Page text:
“Torn” was a couture line designed by Catherine Mondoa (College of Engineering) for the 2019 Spirit Fashion Show at Carnegie Mellon University. 2019 SFS’s theme was “Apollo” describing a journey of introspection — the internal journey of discovering our own inner light and rectifying our flaws to approach a liberating sense of self-realization, all expressed through the artistic mediums of fashion, music, and dance.
Mondoa describes her collection piece by piece:
“The first look was, a sheer, all white cape, accompanied by a jewelled, white veil, over a simple white elastic “body suit” with white ribbons on the wrists and ankles and white shoes. This look discussed the expectations of women’s sexuality through the lens of Roman Catholic tradition and modern views of women’s sexual liberation. She is fully covered and yet fully visible. She is wrapped like a present – a gift to herself or to her husband? The ribbons are both decoration and shackle, asking the question of whose is her body. This gown asks about our views on purity. It takes inspiration from imagery of the Virgin Mary, with elements of blue and white. She wears the colors of a spotless bride, and yet her garb flows around and off her as she moves. Under the shifting fabric, she wears simple white coverings.”
“The second look was a skin colored latex bodysuit, with jewels around the breasts, through the mid stomach, and around the nether regions. There are also two stuffed latex pillows beneath the breasts. In addition, there are flowing, skin color mesh trains on her left hip and over her right shoulder, and her face is covered with a flowing mesh headpiece. This gown is a discussion on beauty and the body. She is dressed in all skin colored material as a statement of natural beauty. The materials are blatantly unnatural, latex and mesh, to form a subtle and tangible question on false or enhanced beauty. This is further emphasized by the latex pillows beneath the breasts, symbols of the lengths women go to enhance themselves in the name of beauty and self love. Her face is covered, removing emphasis from who she is as a whole person and focusing on what she is or rather calling more attention to a major source of beauty and insecurity in women – the body. This outfit is meant to be sexy and yet also bare and raw. She is the statement – the garment flows around her, and the pieces seem to be part of her. What is beauty to her? This garment places emphasis on the reception of her beauty rather than her feelings on what makes her beautiful.”
“The third garment was a two in one gown. The first piece was a flowing, yellow cape gown with a clasp in the front and feathers flanking the front and patterning the back. The second was a black skirt-bandeau two piece. The bandeau had black flowers encircling the bottom seam. The skirt was created by forming a waistband and attaching blends of fabrics around the width. This created an incredibly textured look, such that, though it was all black, the eye couldn’t help but pry deeper into what it was seeing. This garment was a statement on mental health and the behaviors it manifests. When she first steps out, she is a vision in bright yellow. She stands tall and proud, showcasing the kind of blind happiness that leaves no room for dark. Mid stage, she dropped this cape, revealing a dark and complicated interior. The yellow attempts to hide what’s underneath, but the black prevails. There is more to this garment; there is more to the story. This is an opportunity to shed the pretenses and to live knowing that not all in life is just bright and dark. There is beauty in both elements, and there is a natural balance between the bright and dark that makes life more fulfilling. I’ve often felt that I put on a bright exterior and hid away the darker sides of my personality or thought. This was a way for me to open up that dichotomy and realize my own personal growth – living a life where there is in between and vulnerability and growth through joy and pain.”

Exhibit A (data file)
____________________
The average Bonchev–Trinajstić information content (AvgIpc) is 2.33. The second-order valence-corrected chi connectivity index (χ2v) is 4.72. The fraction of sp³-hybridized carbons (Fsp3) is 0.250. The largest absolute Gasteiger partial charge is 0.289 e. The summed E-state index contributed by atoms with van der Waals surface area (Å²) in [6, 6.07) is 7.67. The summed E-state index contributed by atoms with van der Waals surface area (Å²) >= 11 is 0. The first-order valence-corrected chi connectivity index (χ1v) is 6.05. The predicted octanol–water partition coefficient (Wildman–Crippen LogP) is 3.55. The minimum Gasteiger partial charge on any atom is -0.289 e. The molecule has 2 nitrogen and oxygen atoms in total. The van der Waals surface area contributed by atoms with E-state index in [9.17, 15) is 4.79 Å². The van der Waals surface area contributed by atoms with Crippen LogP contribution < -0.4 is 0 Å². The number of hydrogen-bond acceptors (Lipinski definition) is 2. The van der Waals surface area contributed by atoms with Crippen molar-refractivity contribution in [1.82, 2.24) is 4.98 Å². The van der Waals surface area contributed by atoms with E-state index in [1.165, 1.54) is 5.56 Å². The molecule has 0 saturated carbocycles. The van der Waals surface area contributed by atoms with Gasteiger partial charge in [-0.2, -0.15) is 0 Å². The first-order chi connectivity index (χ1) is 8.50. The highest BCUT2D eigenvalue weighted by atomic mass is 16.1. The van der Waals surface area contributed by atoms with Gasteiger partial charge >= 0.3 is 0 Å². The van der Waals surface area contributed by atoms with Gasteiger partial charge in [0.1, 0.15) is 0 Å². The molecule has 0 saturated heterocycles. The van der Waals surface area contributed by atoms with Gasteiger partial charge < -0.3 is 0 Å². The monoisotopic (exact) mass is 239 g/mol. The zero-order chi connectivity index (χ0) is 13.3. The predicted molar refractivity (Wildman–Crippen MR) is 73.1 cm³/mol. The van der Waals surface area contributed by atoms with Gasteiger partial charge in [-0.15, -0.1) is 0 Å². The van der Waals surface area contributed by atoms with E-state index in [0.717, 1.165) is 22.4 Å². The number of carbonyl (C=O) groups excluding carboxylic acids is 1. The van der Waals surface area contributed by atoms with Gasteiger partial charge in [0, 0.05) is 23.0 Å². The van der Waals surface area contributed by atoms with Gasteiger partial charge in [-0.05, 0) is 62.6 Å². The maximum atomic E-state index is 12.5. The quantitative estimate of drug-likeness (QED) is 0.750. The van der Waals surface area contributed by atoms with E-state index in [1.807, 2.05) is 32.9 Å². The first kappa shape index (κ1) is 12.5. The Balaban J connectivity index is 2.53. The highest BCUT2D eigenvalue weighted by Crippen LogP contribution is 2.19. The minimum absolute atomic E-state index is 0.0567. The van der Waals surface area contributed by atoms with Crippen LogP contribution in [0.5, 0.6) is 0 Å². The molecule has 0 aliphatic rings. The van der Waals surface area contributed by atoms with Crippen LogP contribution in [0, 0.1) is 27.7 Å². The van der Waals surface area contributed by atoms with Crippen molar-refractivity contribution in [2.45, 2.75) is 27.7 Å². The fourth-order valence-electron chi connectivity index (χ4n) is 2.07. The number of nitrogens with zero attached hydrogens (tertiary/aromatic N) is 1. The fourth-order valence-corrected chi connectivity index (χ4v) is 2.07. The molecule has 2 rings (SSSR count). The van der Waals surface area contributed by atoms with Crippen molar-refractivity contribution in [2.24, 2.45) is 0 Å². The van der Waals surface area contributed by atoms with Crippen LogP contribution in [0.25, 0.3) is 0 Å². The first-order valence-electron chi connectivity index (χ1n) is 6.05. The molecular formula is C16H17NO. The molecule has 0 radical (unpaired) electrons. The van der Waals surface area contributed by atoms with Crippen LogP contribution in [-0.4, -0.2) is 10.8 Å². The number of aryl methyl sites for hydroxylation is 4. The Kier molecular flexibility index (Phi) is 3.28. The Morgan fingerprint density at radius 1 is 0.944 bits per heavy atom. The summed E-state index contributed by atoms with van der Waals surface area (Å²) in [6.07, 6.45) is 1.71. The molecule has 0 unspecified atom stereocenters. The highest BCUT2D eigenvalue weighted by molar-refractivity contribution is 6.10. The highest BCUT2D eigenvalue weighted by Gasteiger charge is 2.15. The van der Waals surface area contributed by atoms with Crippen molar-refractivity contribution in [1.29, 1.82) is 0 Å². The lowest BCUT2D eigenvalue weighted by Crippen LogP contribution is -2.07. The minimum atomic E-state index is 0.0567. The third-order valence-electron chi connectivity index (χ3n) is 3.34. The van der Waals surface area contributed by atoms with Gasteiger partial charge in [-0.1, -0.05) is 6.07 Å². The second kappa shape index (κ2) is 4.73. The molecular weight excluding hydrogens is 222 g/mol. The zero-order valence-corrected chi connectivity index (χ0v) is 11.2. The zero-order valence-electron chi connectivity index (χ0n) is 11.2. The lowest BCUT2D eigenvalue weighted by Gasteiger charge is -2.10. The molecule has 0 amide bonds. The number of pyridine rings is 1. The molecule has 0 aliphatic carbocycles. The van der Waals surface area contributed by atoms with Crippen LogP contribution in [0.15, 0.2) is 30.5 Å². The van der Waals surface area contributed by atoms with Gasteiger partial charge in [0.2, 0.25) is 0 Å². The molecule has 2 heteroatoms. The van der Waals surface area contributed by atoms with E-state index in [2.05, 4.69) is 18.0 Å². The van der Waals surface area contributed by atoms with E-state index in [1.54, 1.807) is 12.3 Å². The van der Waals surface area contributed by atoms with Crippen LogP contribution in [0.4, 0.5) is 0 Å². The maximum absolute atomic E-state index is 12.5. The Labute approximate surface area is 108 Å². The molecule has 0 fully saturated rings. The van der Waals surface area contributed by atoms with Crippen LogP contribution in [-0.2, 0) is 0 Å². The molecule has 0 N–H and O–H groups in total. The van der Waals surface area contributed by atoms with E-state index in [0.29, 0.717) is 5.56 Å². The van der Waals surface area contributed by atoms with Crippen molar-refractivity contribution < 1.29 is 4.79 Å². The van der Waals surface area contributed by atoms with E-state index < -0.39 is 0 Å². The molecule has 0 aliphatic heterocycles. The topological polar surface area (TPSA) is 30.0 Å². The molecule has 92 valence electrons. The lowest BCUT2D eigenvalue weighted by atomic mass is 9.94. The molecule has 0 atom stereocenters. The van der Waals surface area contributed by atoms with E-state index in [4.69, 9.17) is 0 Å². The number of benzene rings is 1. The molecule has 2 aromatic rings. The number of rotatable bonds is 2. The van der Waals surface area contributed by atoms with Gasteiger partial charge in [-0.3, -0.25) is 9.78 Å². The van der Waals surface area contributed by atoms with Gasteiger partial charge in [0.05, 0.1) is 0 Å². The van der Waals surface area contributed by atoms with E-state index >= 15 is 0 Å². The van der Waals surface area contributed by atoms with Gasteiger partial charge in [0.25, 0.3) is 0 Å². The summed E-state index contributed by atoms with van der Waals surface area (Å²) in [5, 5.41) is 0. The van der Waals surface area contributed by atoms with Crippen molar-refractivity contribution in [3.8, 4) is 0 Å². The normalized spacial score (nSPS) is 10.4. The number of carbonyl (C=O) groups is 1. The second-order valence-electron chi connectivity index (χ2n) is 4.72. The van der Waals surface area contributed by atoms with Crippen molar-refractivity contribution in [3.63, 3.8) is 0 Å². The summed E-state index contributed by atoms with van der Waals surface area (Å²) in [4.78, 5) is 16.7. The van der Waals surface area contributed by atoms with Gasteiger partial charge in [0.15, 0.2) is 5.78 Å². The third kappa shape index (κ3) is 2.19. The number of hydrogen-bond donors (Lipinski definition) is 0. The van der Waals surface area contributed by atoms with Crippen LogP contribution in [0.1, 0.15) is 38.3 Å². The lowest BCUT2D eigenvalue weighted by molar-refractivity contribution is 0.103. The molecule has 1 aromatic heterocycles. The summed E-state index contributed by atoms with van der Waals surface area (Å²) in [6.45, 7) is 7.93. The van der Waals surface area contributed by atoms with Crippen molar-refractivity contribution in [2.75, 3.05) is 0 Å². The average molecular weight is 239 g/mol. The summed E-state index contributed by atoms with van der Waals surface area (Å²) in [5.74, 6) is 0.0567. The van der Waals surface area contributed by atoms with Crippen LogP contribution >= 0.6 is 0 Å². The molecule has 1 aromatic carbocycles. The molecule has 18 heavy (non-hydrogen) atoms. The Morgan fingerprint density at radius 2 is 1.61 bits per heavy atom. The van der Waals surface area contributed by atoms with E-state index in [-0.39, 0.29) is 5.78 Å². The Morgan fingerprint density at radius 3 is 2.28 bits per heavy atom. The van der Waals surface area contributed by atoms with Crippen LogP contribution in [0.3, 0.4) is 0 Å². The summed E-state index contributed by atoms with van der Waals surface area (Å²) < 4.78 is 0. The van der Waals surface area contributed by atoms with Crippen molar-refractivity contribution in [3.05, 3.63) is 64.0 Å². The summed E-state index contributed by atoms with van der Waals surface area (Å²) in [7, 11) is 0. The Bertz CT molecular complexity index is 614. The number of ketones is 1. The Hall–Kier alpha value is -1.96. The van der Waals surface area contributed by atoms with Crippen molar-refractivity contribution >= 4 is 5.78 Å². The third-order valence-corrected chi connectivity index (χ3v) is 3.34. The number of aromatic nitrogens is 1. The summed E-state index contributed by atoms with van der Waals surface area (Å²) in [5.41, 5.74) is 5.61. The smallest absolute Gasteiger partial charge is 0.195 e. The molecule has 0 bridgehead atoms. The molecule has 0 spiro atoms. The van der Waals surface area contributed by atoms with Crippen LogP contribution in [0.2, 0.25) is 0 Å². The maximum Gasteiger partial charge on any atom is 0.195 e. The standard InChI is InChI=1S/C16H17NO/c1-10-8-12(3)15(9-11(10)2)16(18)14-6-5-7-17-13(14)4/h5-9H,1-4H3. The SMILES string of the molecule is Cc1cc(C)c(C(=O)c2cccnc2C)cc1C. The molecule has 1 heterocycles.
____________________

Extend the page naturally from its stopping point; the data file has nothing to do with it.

“Finally, there was my gown, a blue velvet corset bodysuit, with a sheer mid panel and small side sleeves encircled with Chantilly lace. The skirt of the gown was a blue chiffon underskirt, layered with blue Chantilly lace, slit at the center, with a floral bustle and chiffon-lace train. This gown was incredibly floral, symbolizing growth and hope. It had sheer elements similar to the first gown. It had a close fit and emphasis to form like the second, and it incorporated a mix of heavy and light textures, bright and dark colors, similar to the third outfit. This dress is a culmination of this chapter and a call to push forward. There is a sense that there is more growth to come, but I’m happy to see that this is where I am now – look how far I’ve come, how far we’ve come!”
This project was supported in part by Microgrant# 2019-026 from the Frank-Ratchye Fund for Art @ the Frontier.